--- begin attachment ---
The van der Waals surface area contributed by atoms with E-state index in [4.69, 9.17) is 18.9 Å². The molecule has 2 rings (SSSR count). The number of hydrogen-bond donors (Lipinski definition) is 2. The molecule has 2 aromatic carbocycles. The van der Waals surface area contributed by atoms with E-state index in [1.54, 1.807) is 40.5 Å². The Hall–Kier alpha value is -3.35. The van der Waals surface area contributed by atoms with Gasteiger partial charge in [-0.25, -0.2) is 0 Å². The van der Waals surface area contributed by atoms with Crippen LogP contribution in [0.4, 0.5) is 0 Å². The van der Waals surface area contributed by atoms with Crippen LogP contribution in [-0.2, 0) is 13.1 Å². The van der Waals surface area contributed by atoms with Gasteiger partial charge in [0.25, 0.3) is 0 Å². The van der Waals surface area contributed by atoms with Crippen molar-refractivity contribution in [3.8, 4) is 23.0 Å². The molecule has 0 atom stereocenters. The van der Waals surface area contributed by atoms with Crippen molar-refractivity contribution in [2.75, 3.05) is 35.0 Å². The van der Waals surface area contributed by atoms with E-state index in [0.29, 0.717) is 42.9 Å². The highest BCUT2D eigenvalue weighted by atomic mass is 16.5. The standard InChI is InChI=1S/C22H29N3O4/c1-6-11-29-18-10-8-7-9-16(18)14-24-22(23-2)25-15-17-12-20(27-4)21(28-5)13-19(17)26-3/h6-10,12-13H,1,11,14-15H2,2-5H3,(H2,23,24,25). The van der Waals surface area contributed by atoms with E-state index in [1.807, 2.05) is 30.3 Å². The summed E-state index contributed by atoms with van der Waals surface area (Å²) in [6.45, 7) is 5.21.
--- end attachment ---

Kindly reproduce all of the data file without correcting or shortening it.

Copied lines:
The van der Waals surface area contributed by atoms with E-state index in [4.69, 9.17) is 18.9 Å². The molecule has 2 rings (SSSR count). The number of hydrogen-bond donors (Lipinski definition) is 2. The molecule has 2 aromatic carbocycles. The van der Waals surface area contributed by atoms with E-state index in [1.54, 1.807) is 40.5 Å². The Hall–Kier alpha value is -3.35. The van der Waals surface area contributed by atoms with Gasteiger partial charge in [-0.25, -0.2) is 0 Å². The van der Waals surface area contributed by atoms with Crippen LogP contribution in [0.4, 0.5) is 0 Å². The van der Waals surface area contributed by atoms with Crippen LogP contribution in [-0.2, 0) is 13.1 Å². The van der Waals surface area contributed by atoms with Gasteiger partial charge in [0.25, 0.3) is 0 Å². The van der Waals surface area contributed by atoms with Crippen molar-refractivity contribution in [3.8, 4) is 23.0 Å². The molecule has 0 atom stereocenters. The van der Waals surface area contributed by atoms with Crippen molar-refractivity contribution in [2.75, 3.05) is 35.0 Å². The van der Waals surface area contributed by atoms with E-state index in [0.29, 0.717) is 42.9 Å². The highest BCUT2D eigenvalue weighted by atomic mass is 16.5. The standard InChI is InChI=1S/C22H29N3O4/c1-6-11-29-18-10-8-7-9-16(18)14-24-22(23-2)25-15-17-12-20(27-4)21(28-5)13-19(17)26-3/h6-10,12-13H,1,11,14-15H2,2-5H3,(H2,23,24,25). The van der Waals surface area contributed by atoms with E-state index in [1.807, 2.05) is 30.3 Å². The summed E-state index contributed by atoms with van der Waals surface area (Å²) in [6.45, 7) is 5.21.